Oyama Shrine was established originally as Utatsu Hachimangū, in 1599. It was dedicated to Maeda Toshiie, who would shortly afterwards become the first Edo period daimyô of Kaga han, and to his wife Matsu.
The shrine was moved to its present location several centuries later, in 1873, and renamed Oyama Shrine. The site had previously been the location of the Kanaya Palace, a secondary residence of the Maeda lords.
The eastern karamon-style gate, known as the "Black Gate" (kuromon) is the only surviving Momoyama-style element of Kanazawa Castle. Originally a gate in the ninomaru (second bailey) of the castle, it was moved here to Oyama Shrine.
The main shrine gate, inlaid with diamonds, was built to give the feeling of a foreign country. Partially built in red brick, it incorporates Japanese, Chinese, Dutch, and other Western elements, including stained glass windows, which were repaired most recently in 2002.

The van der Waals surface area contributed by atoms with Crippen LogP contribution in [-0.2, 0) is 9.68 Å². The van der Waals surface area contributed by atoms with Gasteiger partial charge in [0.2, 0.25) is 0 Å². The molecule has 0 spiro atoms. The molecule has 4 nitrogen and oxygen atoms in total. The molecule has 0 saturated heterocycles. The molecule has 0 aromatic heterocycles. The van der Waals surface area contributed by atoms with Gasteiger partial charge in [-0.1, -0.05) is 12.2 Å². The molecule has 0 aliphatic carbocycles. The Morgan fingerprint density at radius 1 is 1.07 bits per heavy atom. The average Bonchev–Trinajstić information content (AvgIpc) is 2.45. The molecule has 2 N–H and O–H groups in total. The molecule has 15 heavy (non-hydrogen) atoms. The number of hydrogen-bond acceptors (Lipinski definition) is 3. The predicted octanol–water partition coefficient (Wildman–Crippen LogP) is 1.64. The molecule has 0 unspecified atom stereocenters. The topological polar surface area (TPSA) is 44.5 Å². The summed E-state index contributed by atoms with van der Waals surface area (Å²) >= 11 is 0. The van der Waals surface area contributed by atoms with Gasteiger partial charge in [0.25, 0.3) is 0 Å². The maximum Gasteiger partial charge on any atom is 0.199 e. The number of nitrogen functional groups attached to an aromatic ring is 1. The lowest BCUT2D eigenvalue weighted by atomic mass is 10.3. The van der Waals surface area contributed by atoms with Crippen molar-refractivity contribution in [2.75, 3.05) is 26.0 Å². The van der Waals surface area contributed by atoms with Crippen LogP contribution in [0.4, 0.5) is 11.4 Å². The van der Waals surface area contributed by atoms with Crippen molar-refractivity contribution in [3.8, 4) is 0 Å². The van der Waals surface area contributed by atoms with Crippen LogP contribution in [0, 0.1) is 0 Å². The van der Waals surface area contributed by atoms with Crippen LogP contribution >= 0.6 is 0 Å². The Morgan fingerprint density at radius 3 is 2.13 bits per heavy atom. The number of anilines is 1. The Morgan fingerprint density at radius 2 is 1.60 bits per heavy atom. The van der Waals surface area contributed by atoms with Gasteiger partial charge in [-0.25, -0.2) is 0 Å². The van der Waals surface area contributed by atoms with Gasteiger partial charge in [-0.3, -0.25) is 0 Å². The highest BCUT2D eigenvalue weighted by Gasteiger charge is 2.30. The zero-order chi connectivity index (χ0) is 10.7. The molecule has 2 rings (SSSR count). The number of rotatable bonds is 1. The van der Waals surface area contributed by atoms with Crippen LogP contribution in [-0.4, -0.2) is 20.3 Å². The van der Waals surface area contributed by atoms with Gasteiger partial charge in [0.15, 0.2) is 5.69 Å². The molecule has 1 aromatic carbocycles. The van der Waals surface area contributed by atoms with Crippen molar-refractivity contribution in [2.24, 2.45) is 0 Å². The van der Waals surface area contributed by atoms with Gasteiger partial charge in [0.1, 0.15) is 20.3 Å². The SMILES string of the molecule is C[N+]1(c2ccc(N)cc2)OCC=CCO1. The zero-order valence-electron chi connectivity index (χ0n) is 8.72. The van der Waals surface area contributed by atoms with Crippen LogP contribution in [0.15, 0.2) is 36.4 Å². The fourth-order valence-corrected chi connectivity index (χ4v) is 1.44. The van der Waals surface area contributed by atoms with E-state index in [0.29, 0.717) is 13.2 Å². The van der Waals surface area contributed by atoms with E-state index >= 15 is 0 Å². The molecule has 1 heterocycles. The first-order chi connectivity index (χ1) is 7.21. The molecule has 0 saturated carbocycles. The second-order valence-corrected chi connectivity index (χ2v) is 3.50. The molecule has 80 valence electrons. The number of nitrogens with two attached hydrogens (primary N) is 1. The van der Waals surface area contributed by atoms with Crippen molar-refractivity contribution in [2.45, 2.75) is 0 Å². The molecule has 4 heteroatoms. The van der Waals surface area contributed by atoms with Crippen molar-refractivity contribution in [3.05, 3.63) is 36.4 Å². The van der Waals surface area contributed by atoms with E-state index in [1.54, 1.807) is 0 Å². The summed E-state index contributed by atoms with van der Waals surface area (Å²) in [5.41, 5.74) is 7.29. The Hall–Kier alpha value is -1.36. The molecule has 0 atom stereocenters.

New statues of Maeda Toshiie and Matsu were erected at the shrine in 2000.
The garden, originally that of Kanaya Palace, is of the chisenkaiyûshiki style, organized around a path that circles a pond. The pond was once fed from the Tatsumi-yosui Canal, and includes three islands and a bridge in the old writing room / study room (shoin) style.
- Plaques on-site.